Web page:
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Friday, 4 January 2013

Programmatically terminate an iOS application (with animation)

Please view this page in desktop version, or visit it from a PC. It contains syntax-highlighted code snippets which are badly displayed on mobile devices.

Before reading, please note that proper AppStore apps should not programmatically terminate themselves, as it's against Apple's recommendations. Also, I'll be using private API function calls in this code, which will automatically have your app rejected. This approach is only meant for open application development and/or Cydia submission.

iOS applications may be programmatically terminated by calling the private method:
[[UIApplication sharedApplication] terminateWithSuccess];

Or the C function:
exit(EXIT_SUCCESS);

These, however, will instantly terminate the app, without showing any animation. Basically, it will look like the app has crashed.

The only method that will show an animation while sending the app in background is the private:
[[UIApplication sharedApplication] suspend];

This method will act differently depending on the device and iOS version:
  • On iOS 4.0 and later, and if the device supports multitasking, it will suspend the application and send it to background.
  • On previous iOS versions, or if the device does not support multitasking, it will actually close the application.

To have the app terminated even in the first case, you might want to add the "UIApplicationExitsOnSuspend" key to the app's Info.plist. This works fine if you wish to terminate the app every time you call the "suspend" method, or the user presses the home button.

However, you might want to selectively suspend or close the app depending on various circumstances, but still retain the zooming animation (which is lost by calling "exit" or "terminateWithSuccess"). I came up with this approach: enable background execution, call the suspend method, then kill the app after a certain delay.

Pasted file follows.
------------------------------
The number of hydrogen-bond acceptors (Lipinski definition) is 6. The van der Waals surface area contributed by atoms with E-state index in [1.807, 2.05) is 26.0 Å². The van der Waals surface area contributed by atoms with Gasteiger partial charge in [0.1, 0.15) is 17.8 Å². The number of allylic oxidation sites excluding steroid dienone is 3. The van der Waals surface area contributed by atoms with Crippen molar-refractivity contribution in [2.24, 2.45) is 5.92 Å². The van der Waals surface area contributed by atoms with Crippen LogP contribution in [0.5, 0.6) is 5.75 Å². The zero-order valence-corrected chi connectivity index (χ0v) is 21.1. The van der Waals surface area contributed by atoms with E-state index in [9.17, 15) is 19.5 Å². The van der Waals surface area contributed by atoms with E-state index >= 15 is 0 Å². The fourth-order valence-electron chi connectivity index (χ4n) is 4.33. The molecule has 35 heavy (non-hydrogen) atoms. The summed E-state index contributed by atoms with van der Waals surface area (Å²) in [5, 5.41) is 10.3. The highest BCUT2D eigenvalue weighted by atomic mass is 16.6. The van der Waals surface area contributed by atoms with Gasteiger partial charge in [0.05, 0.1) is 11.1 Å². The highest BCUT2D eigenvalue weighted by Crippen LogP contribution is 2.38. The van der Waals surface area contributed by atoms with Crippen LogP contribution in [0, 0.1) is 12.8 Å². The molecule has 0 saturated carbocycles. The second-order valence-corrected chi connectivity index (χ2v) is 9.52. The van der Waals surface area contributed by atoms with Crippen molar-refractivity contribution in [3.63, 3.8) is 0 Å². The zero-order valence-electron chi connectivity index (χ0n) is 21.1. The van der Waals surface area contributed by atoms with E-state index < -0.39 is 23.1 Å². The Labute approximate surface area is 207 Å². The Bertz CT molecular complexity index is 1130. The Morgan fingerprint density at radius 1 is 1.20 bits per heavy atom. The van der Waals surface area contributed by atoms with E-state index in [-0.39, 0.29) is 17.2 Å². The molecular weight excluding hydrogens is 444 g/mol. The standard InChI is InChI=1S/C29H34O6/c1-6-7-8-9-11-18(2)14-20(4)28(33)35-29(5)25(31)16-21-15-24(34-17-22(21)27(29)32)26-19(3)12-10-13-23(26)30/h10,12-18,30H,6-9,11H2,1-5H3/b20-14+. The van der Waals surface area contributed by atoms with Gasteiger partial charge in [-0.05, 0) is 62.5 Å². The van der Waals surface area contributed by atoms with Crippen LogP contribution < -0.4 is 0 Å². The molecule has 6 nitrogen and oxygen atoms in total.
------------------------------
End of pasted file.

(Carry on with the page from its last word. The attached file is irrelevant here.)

The most coherent solution would be using a category to extend the UIApplication class with a "close" method. Here's the code I have been using in my apps:

// Needed to directly call the private methods
@interface UIApplication (existing)
- (void)suspend;
- (void)terminateWithSuccess;
@end

@interface UIApplication (close)
- (void)close;
@end

@implementation UIApplication (close)

- (void)close
{
    // Checks if the current device supports background execution
    BOOL multitaskingSupported = NO;
    // iOS < 4.0 compatibility check
    if ([[UIDevice currentDevice] respondsToSelector:@selector(isMultitaskingSupported)])
        multitaskingSupported = [UIDevice currentDevice].multitaskingSupported;
    // Checks if application responds to selector "suspend" (good practice, we're using a private method)
    if ([self respondsToSelector:@selector(suspend)])
    {
        if (multitaskingSupported)
        {
            [self beginBackgroundTaskWithExpirationHandler:^{}];
            // Change the delay to your liking. I think 0.4 seconds feels just right (the "close" animation lasts 0.3 seconds).
            [self performSelector:@selector(exit) withObject:nil afterDelay:0.4];
        }
        [self suspend];
    }
    else
        [self exit];
}

- (void)exit
{
    // Again, good practice
    if ([self respondsToSelector:@selector(terminateWithSuccess)])
        [self terminateWithSuccess];
    else
        exit(EXIT_SUCCESS);
}

@end
This will allow you to call:
[[UIApplication sharedApplication] close];
And have your application gracefully animate and close itself.

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